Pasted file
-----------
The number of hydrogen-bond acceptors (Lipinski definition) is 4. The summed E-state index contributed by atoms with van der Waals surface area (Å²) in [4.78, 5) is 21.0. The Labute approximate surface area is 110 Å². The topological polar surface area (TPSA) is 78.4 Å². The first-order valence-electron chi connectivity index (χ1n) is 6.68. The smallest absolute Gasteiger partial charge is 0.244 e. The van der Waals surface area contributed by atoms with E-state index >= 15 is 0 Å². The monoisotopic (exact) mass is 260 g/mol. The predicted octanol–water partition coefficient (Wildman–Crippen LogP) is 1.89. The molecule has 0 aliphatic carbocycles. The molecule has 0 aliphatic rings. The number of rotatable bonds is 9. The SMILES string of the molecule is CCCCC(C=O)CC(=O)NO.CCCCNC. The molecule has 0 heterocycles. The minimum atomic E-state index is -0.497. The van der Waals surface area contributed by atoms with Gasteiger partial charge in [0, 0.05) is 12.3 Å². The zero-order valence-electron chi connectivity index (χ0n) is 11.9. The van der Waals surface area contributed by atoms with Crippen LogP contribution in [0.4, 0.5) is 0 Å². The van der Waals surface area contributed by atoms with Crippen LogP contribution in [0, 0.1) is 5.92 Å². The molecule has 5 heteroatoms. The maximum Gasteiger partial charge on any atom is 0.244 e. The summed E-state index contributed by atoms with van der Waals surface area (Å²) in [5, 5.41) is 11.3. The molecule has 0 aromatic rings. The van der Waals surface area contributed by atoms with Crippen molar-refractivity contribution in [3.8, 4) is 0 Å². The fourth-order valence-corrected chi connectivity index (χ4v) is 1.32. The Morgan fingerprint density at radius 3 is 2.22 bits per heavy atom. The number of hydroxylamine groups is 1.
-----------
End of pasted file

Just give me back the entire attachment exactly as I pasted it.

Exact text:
The number of hydrogen-bond acceptors (Lipinski definition) is 4. The summed E-state index contributed by atoms with van der Waals surface area (Å²) in [4.78, 5) is 21.0. The Labute approximate surface area is 110 Å². The topological polar surface area (TPSA) is 78.4 Å². The first-order valence-electron chi connectivity index (χ1n) is 6.68. The smallest absolute Gasteiger partial charge is 0.244 e. The van der Waals surface area contributed by atoms with E-state index >= 15 is 0 Å². The monoisotopic (exact) mass is 260 g/mol. The predicted octanol–water partition coefficient (Wildman–Crippen LogP) is 1.89. The molecule has 0 aliphatic carbocycles. The molecule has 0 aliphatic rings. The number of rotatable bonds is 9. The SMILES string of the molecule is CCCCC(C=O)CC(=O)NO.CCCCNC. The molecule has 0 heterocycles. The minimum atomic E-state index is -0.497. The van der Waals surface area contributed by atoms with Gasteiger partial charge in [0, 0.05) is 12.3 Å². The zero-order valence-electron chi connectivity index (χ0n) is 11.9. The van der Waals surface area contributed by atoms with Crippen LogP contribution in [0.4, 0.5) is 0 Å². The van der Waals surface area contributed by atoms with Crippen LogP contribution in [0, 0.1) is 5.92 Å². The molecule has 5 heteroatoms. The maximum Gasteiger partial charge on any atom is 0.244 e. The summed E-state index contributed by atoms with van der Waals surface area (Å²) in [5, 5.41) is 11.3. The molecule has 0 aromatic rings. The van der Waals surface area contributed by atoms with Crippen molar-refractivity contribution in [3.8, 4) is 0 Å². The fourth-order valence-corrected chi connectivity index (χ4v) is 1.32. The Morgan fingerprint density at radius 3 is 2.22 bits per heavy atom. The number of hydroxylamine groups is 1.